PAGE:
You will enjoy this piece in the Bakersfield Californian by Ashley Fisher on Nov 9, 2011 on Vernon. http://tinyurl.com/jas6hgd. I was not able to find a photo of Vernon on the web so if you have one, send it my way and I will upload it on this blog post.
Btw, Randy Dickow asked us to “like” the Kern County Veterans Collaborative’s facebook page at http://tinyurl.com/h3uxhax.
Talking about my activities on Thursday, March 24th, I attended our downtown Rotary meeting after the Veterans Collaborative meeting. The presenter was Phil Meyer, President and CEO of Valley PBS. Meyer is a great story teller and his visuals would have made David Koeth very happy. He talked about the history of journalism and then moved into the future of journalism. Loved the stories about the evolution of the New York Times, my favorite newspaper, as well as the impact that social media is having on traditional journalism.
On January 27th, I attended, for the very first time, the Kern County Board of Supervisors’ 2016 State of the County address, another area event that put a bright spotlight on the county and its lofty goals and achievements.
Before I even get to the speech delivered by Board Chairman and First District Supervisor Mick Gleason, I have to praise the county for the technical brilliance of their presentation. As part of a group here at BC who produce large-scale events like Opening Day and graduation ceremonies on a regular basis, I was truly blown away by the grandeur and scope of the county’s event celebrating. [Detour: you have got to check out my January 23, 2016 blog post Spring Opening Day: The Force is with…BC. It is a lot of fun and you will see the brilliance of Manny De Los Santos, Francis Mayer, Shannon Musser and Dylan Wang http://tinyurl.com/zh94cgy] The professionalism of State of the County production — from the lighting all the way down to their slick Teleprompter system — made you feel like you were actually at a presidential State of the Union address.
Mick Gleason’s speech was great (which you can read in its entirety here or watch video of the speech on the County’s website), and I felt a great sense of pride being part of Kern County. I repeatedly say that it is a good time to be at BC….and I will say, it is a good time to be in Kern County.
With 2016 serving as the county’s 150th anniversary, Gleason began with an engaging trip through his own personal Irish Catholic upbringing before paralleling that journey with Kern County’s own history over the past century-and-a-half.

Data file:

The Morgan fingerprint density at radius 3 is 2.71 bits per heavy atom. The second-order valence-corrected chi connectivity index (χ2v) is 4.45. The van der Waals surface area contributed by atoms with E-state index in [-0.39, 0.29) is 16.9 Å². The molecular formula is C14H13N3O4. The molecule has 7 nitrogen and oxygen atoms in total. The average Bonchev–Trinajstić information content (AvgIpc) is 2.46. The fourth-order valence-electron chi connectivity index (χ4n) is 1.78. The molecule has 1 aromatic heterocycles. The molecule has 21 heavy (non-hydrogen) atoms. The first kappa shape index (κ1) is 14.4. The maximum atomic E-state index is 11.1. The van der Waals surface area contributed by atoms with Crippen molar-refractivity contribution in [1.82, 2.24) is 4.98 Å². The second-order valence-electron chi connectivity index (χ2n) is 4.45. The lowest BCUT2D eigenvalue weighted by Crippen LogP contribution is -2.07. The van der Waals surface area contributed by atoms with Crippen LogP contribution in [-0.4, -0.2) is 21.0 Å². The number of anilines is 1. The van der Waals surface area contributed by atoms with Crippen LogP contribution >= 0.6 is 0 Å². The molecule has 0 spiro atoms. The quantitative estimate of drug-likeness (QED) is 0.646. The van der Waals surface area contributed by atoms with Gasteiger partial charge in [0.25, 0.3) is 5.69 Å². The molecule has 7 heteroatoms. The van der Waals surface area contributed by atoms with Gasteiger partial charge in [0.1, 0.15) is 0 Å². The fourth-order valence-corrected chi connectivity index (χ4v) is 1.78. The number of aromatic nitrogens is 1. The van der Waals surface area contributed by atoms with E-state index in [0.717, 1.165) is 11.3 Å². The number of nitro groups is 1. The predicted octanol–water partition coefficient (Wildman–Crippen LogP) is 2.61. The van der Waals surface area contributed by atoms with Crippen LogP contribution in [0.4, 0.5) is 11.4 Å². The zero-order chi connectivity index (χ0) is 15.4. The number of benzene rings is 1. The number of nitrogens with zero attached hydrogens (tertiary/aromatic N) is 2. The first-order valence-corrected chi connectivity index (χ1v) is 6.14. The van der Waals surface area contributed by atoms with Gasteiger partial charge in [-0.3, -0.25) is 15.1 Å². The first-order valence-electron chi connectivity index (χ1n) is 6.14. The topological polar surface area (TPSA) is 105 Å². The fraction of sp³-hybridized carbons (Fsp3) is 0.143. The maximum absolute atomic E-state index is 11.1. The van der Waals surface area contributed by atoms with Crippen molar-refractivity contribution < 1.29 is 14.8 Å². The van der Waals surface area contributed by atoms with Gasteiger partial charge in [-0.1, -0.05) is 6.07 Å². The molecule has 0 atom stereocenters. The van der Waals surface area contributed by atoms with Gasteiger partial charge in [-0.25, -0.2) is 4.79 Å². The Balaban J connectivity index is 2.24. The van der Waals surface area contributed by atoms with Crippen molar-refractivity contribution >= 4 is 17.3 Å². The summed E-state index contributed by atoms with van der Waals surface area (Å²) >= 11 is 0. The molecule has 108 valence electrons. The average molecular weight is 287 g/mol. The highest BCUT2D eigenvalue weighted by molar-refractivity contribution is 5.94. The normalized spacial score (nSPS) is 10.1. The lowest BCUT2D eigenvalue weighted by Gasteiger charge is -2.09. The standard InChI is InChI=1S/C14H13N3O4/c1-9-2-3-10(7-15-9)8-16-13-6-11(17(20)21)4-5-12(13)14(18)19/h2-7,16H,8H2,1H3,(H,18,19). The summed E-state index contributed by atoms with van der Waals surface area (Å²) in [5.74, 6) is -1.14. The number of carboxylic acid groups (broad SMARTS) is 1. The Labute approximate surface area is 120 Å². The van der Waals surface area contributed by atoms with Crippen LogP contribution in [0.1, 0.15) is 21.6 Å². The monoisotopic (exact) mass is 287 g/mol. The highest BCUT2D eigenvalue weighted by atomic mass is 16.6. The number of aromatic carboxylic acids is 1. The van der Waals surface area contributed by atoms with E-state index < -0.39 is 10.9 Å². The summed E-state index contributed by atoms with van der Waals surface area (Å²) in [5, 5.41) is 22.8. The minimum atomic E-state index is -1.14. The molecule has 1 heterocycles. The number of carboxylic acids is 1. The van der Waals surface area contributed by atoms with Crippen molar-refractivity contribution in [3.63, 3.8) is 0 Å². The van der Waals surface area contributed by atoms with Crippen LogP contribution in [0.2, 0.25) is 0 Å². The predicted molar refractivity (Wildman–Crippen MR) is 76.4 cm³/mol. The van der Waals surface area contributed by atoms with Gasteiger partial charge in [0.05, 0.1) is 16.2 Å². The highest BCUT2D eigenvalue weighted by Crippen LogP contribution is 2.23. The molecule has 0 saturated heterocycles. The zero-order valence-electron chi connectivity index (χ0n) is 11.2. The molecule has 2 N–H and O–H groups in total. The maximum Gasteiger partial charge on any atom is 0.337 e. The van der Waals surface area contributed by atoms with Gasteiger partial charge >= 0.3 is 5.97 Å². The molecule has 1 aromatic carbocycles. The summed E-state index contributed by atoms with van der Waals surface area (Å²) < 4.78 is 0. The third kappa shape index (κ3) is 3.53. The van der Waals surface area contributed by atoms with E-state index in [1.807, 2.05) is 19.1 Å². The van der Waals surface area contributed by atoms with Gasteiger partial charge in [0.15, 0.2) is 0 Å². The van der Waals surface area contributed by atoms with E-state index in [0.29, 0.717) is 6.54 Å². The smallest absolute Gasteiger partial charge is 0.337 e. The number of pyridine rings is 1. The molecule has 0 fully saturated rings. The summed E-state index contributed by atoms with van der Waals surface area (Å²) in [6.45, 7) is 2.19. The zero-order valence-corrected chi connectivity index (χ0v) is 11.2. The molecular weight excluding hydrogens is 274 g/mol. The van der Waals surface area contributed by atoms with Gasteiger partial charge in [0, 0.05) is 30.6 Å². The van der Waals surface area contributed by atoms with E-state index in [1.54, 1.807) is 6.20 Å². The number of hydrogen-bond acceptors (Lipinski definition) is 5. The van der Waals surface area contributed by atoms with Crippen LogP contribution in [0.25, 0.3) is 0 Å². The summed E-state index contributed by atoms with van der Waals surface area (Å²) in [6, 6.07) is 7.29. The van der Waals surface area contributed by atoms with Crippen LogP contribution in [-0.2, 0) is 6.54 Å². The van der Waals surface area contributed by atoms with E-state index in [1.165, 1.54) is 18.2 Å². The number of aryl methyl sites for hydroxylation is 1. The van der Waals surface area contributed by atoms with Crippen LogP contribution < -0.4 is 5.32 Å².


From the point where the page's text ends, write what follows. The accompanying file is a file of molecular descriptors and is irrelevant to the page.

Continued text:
Check out the “by the numbers” video the County assembled to drive home the long road Kern has followed to get us to today.
Gleason’s walk down memory lane recounted many of Kern’s greatest contributions to the state and the rest of America, from the table grapes and pistachios of its vibrant agriculture industry, to the stunning technological innovations in military aviation and national defense that have sprung from work at the nation’s premier weapons lab and testing ground at China Lake.
While reveling in our 150 years of County accomplishments, Gleason also jumped into the nitty-gritty of Kern County’s position in 2016 — a position that wouldn’t be as sound and reasoned as it is without the Board’s courage of leadership.
“We are truly blessed people with a great story and we need to celebrate our blessings,” Gleason said.
With a recent state of unease surrounding Kern County’s once-booming oil industry, Gleason was quick to warn against writing its epitaph just yet.
“The story of oil in Kern County is still being written and, I assure you, it’s far from finished,” Gleason said. “We are not defined by the price of a barrel of oil, or how much rain falls from the sky, but rather by the character of the people who live here. We have achieved great things in the past, and we are going to do amazing things in the future.”
While we’re all aware we face challenges as a county going forward (but who doesn’t?), it’s comforting to know our fortunes are in the capable hands of men and women like Mick Gleason, Zack Scrivner, Mike Maggard, David Couch, Leticia Perez. Thank you Kern County Board of Supervisors!
Check out my blog on the time I attended the Board of Supervisor’s meeting when they approved the funding for the Game Changer project in Arvin, a collaborative project with Mike Turnipseed (Kern Tax), Leticia Perez (Supervisor), Bryon Schaefer (KHSD) and Bakersfield College.
August 4, 2015. Does it take a Village or does it take a County? http://tinyurl.com/glpeubo.
Tagged: Alissa Carlson, Armando Trujillo, China Lake, David Couch, Ellen Eggert, Kern County Board of Supervisors, Kern County Veterans Collaborative, KGET, Leticia Perez, Mick Gleason, Mike Maggard, Paul Beckworth, Phil Meyer, Randy Dickow, State of the County